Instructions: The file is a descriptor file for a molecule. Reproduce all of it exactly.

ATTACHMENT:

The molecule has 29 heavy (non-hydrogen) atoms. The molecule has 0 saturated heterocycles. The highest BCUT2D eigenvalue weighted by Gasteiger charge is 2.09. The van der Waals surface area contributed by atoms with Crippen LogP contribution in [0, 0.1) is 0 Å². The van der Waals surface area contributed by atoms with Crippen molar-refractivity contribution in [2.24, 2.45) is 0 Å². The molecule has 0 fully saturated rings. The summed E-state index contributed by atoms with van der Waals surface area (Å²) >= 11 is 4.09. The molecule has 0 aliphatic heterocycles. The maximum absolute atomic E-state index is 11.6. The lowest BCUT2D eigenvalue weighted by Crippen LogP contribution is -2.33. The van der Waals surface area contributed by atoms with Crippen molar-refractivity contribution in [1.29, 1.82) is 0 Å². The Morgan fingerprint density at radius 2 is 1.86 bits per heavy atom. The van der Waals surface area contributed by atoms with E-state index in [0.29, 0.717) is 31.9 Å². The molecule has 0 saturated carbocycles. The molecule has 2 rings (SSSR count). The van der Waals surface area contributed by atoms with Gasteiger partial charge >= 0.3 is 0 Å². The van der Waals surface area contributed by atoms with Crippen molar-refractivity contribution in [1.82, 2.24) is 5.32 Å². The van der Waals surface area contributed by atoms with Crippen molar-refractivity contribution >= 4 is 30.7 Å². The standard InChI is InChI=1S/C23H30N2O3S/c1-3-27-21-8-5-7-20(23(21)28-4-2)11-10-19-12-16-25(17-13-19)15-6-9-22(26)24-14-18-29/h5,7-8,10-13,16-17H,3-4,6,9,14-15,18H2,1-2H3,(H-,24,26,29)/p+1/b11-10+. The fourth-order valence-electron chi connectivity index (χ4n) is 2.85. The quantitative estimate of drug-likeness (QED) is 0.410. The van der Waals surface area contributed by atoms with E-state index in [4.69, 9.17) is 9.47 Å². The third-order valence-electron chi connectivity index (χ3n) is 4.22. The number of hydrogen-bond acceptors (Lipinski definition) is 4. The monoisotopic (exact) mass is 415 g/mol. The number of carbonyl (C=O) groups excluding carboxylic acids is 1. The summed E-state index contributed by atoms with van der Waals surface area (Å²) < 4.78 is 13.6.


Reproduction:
The molecule has 29 heavy (non-hydrogen) atoms. The molecule has 0 saturated heterocycles. The highest BCUT2D eigenvalue weighted by Gasteiger charge is 2.09. The van der Waals surface area contributed by atoms with Crippen LogP contribution in [0, 0.1) is 0 Å². The van der Waals surface area contributed by atoms with Crippen molar-refractivity contribution in [2.24, 2.45) is 0 Å². The molecule has 0 fully saturated rings. The summed E-state index contributed by atoms with van der Waals surface area (Å²) >= 11 is 4.09. The molecule has 0 aliphatic heterocycles. The maximum absolute atomic E-state index is 11.6. The lowest BCUT2D eigenvalue weighted by Crippen LogP contribution is -2.33. The van der Waals surface area contributed by atoms with Crippen molar-refractivity contribution in [1.29, 1.82) is 0 Å². The Morgan fingerprint density at radius 2 is 1.86 bits per heavy atom. The van der Waals surface area contributed by atoms with E-state index in [0.29, 0.717) is 31.9 Å². The molecule has 0 saturated carbocycles. The molecule has 2 rings (SSSR count). The van der Waals surface area contributed by atoms with Gasteiger partial charge >= 0.3 is 0 Å². The van der Waals surface area contributed by atoms with Crippen molar-refractivity contribution in [1.82, 2.24) is 5.32 Å². The van der Waals surface area contributed by atoms with Crippen molar-refractivity contribution >= 4 is 30.7 Å². The standard InChI is InChI=1S/C23H30N2O3S/c1-3-27-21-8-5-7-20(23(21)28-4-2)11-10-19-12-16-25(17-13-19)15-6-9-22(26)24-14-18-29/h5,7-8,10-13,16-17H,3-4,6,9,14-15,18H2,1-2H3,(H-,24,26,29)/p+1/b11-10+. The fourth-order valence-electron chi connectivity index (χ4n) is 2.85. The quantitative estimate of drug-likeness (QED) is 0.410. The van der Waals surface area contributed by atoms with E-state index in [4.69, 9.17) is 9.47 Å². The third-order valence-electron chi connectivity index (χ3n) is 4.22. The number of hydrogen-bond acceptors (Lipinski definition) is 4. The monoisotopic (exact) mass is 415 g/mol. The number of carbonyl (C=O) groups excluding carboxylic acids is 1. The summed E-state index contributed by atoms with van der Waals surface area (Å²) < 4.78 is 13.6.